Penguin population on a sharp decline

During the past few weeks four injured and malnourished African Penguins were rescued in the area of Swakopmund and Walvis Bay. They are recovering in the care of the Seabird and Penguin Rehabilitation Centre in Swakopmund.
Since 1997, Dr Sandra Dantu and Mark Boorman have been taking care of injured penguins, found by the public along the central coast – but this has been the quietest year so far with the least number of penguins they have taken in for care.
Under normal circumstances one would argue this is a good sign, but just the opposite is true. Finding fewer penguins each year that need care simply means there are less penguins on our coastline.
“It is a big concern”, explained Dr Dantu to namib times. The population of the Africa penguin along the Namibian coast is on a sharp decline. Once abundant, the species is facing extinction. The penguin is listed as endangered on the IUCN. The population, which breeds in Namibia and South Africa, has declined by 95% since pre-industrial times.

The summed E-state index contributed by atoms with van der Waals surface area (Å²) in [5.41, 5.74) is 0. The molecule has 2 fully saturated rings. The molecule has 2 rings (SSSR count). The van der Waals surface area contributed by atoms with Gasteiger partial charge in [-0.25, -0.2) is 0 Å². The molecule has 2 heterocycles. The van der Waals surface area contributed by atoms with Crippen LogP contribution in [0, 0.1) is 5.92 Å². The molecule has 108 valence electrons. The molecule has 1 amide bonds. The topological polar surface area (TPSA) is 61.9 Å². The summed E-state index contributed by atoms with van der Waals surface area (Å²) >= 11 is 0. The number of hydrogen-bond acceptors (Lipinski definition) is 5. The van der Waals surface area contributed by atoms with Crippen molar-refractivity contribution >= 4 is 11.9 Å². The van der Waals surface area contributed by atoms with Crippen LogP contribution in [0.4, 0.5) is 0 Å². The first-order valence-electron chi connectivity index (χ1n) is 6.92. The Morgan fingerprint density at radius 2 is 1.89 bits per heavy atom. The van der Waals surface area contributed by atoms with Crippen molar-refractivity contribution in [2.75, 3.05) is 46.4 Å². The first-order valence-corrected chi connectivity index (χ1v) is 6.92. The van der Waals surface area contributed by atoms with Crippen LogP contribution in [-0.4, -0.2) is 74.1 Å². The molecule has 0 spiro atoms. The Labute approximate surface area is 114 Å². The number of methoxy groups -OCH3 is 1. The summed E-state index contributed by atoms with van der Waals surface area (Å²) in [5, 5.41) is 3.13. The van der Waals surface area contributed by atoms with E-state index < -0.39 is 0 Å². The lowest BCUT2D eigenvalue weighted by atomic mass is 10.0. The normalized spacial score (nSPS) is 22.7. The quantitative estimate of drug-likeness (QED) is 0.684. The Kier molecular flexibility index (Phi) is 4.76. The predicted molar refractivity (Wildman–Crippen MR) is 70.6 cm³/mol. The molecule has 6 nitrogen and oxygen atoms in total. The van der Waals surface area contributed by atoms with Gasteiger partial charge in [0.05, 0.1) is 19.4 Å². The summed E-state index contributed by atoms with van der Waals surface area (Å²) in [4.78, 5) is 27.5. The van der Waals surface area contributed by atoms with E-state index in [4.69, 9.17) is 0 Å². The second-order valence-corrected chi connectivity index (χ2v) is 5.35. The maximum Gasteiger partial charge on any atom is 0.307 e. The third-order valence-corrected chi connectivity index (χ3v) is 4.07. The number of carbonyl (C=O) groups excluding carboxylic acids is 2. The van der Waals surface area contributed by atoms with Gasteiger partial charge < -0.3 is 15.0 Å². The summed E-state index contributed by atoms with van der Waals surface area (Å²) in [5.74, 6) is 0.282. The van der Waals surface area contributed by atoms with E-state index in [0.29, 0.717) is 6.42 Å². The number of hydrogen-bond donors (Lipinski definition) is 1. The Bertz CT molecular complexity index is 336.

The cause? This can be attributed to large-scale guano mining on the islands they breed on located in the vicinity of Lüderitz as well as overfishing of their main food source: pilchards and earlier on also anchovy.
Three of the penguins currently recovering at the center are very young and visibly underfed. One was injured and another was found covered in oil at Walvis Bay.
One penguin’s feathers are regrowing. According to Dr. Dantu penguins shed their feathers once a year. They lose all their feathers at once and it takes about three weeks for these to regrow. During this time, they cannot go back into the water and are therefore especially vulnerable, especially to predators like jackals. “The penguin population seemed to be recovering a few years ago, but it is crashing. Food is a big problem”, said Dr. Dantu.
Should residents see an injured penguin on the beach, that cannot go into the water, they should phone the SPCA, a vet or the Namibia Dolphin Project, who are in regular contact with the center.

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